Skip to main content
### Number and algebra

### Geometry and measure

### Probability and statistics

### Working mathematically

### Advanced mathematics

### For younger learners

# Curvy Areas

### Why do this problem?

### Possible approach

### Key questions

Where are the centres of semicircles in the diagrams?
###

### Possible support

### Possible extension

###

## You may also like

### Giant Holly Leaf

### Quadarc

### Get Cross

Or search by topic

Age 14 to 16

Challenge Level

- Problem
- Getting Started
- Student Solutions
- Teachers' Resources

This problem offers the opportunity to practise calculating areas of semicircles and working in terms of $\pi$ and leads to a surprising result that invites students to generalise.

*These printable resources may be useful: Curvy Areas,
Curvy Areas.*

Begin by showing one of the three diagrams on these slides for a short while, then hide it.

"Think about the image you just saw. Can you make a sketch of it? Can you describe to your partner how it was drawn?"

Show the image again so that students can compare their first impression with the actual image. Recreating the image offers students a good opportunity for practising constructions with a pair of compasses.

"Now that we can see how the images were created, talk to your partner and see if you can come up with a method for working out the shaded areas." Give students a little time to discuss, and then bring the class together to share their suggested methods. Then ask students to use these methods to work out all the areas for each curvy pattern.

Students might need prompting to choose a letter or value to represent the radius of the smallest semi-circle in order to work out the areas. There is scope for some discussion here about the merits of assigning a unit length rather than using a variable, and why this is 'allowed' in a question asking about proportion.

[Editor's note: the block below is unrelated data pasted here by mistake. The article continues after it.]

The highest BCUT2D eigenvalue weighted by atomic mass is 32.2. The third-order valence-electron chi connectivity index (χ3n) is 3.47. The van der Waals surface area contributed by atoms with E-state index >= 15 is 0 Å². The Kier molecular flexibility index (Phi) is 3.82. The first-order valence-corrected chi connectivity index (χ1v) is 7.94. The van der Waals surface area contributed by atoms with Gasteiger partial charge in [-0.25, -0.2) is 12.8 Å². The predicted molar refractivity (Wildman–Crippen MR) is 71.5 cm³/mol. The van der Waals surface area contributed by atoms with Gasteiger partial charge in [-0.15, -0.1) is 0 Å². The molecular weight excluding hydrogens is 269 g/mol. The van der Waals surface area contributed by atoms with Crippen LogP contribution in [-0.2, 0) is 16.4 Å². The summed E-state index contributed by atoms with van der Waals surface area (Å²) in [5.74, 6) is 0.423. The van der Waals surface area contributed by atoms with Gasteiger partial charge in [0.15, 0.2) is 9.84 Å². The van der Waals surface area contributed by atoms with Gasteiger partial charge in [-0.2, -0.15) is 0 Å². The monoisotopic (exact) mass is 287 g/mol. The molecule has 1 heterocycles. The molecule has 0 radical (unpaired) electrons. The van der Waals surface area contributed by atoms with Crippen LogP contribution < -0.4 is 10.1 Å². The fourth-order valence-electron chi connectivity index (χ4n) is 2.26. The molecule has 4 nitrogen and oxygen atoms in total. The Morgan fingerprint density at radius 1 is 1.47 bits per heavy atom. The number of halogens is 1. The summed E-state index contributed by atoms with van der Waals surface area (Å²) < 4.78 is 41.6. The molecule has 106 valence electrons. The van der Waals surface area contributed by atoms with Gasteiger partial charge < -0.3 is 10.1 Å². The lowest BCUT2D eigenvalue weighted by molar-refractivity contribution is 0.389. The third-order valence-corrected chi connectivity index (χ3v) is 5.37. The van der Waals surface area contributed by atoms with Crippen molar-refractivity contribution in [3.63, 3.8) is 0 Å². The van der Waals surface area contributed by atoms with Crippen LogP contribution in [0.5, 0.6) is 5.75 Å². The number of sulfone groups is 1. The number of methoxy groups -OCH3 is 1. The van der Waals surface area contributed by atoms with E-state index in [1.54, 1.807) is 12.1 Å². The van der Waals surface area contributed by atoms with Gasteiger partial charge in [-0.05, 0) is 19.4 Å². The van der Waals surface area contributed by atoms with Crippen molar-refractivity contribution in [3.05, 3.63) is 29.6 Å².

Surprisingly, each coloured region on a diagram is the same proportion of the total area. Once students have found that result, they could work on a pattern with more regions to see if the same result follows.

To prove the general case that all regions have equal area is quite challenging. A more accessible question to work on first of all is to show that the first region (coloured red in our diagrams) is always $\frac{1}{n}$ of the total area, for a shape with $n$ regions.

The diagram below builds a similar pattern from rectangles and could be used to develop appropriate arguments, without needing to include $\pi$ in calculations.

Where are the centres of semicircles in the diagrams?

What is the relationship between the different radii?

For a circle with $n$ different coloured sections, how would you work out the red area?

The problem An Unusual Shape provides practice in calculating the areas of semicircles.

The problem Blue and White investigates sequences based on the areas of circles.

Prove algebraically that all sections have equal area for a circle with $n$ sections

Find the perimeter and area of a holly leaf that will not lie flat (it has negative curvature with 'circles' having circumference greater than 2πr).

Given a square ABCD of sides 10 cm, and using the corners as centres, construct four quadrants with radius 10 cm each inside the square. The four arcs intersect at P, Q, R and S. Find the area enclosed by PQRS.

A white cross is placed symmetrically in a red disc with the central square of side length sqrt 2 and the arms of the cross of length 1 unit. What is the area of the disc still showing?